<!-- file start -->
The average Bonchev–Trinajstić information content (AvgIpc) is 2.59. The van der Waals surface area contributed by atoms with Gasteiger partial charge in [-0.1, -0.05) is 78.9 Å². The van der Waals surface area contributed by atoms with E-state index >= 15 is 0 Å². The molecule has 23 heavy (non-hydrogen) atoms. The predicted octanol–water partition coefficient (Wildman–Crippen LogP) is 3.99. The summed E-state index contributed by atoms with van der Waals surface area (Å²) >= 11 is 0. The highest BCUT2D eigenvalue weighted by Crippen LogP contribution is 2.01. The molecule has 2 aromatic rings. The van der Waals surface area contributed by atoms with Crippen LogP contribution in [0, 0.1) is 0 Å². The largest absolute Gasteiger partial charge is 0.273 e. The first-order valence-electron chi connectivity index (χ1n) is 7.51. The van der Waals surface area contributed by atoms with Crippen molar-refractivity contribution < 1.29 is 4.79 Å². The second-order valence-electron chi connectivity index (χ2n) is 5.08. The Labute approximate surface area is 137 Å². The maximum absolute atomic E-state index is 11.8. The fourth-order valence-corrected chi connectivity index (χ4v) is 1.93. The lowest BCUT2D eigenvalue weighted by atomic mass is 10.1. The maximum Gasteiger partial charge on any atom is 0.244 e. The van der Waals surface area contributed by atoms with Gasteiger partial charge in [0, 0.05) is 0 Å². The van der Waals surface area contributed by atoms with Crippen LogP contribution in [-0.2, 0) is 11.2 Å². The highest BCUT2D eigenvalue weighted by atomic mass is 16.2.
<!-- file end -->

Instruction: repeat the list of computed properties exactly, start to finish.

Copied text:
The average Bonchev–Trinajstić information content (AvgIpc) is 2.59. The van der Waals surface area contributed by atoms with Gasteiger partial charge in [-0.1, -0.05) is 78.9 Å². The van der Waals surface area contributed by atoms with E-state index >= 15 is 0 Å². The molecule has 23 heavy (non-hydrogen) atoms. The predicted octanol–water partition coefficient (Wildman–Crippen LogP) is 3.99. The summed E-state index contributed by atoms with van der Waals surface area (Å²) >= 11 is 0. The highest BCUT2D eigenvalue weighted by Crippen LogP contribution is 2.01. The molecule has 2 aromatic rings. The van der Waals surface area contributed by atoms with Crippen LogP contribution in [0, 0.1) is 0 Å². The largest absolute Gasteiger partial charge is 0.273 e. The first-order valence-electron chi connectivity index (χ1n) is 7.51. The van der Waals surface area contributed by atoms with Crippen molar-refractivity contribution < 1.29 is 4.79 Å². The second-order valence-electron chi connectivity index (χ2n) is 5.08. The Labute approximate surface area is 137 Å². The maximum absolute atomic E-state index is 11.8. The fourth-order valence-corrected chi connectivity index (χ4v) is 1.93. The lowest BCUT2D eigenvalue weighted by atomic mass is 10.1. The maximum Gasteiger partial charge on any atom is 0.244 e. The van der Waals surface area contributed by atoms with Gasteiger partial charge in [0, 0.05) is 0 Å². The van der Waals surface area contributed by atoms with Crippen LogP contribution in [-0.2, 0) is 11.2 Å². The highest BCUT2D eigenvalue weighted by atomic mass is 16.2.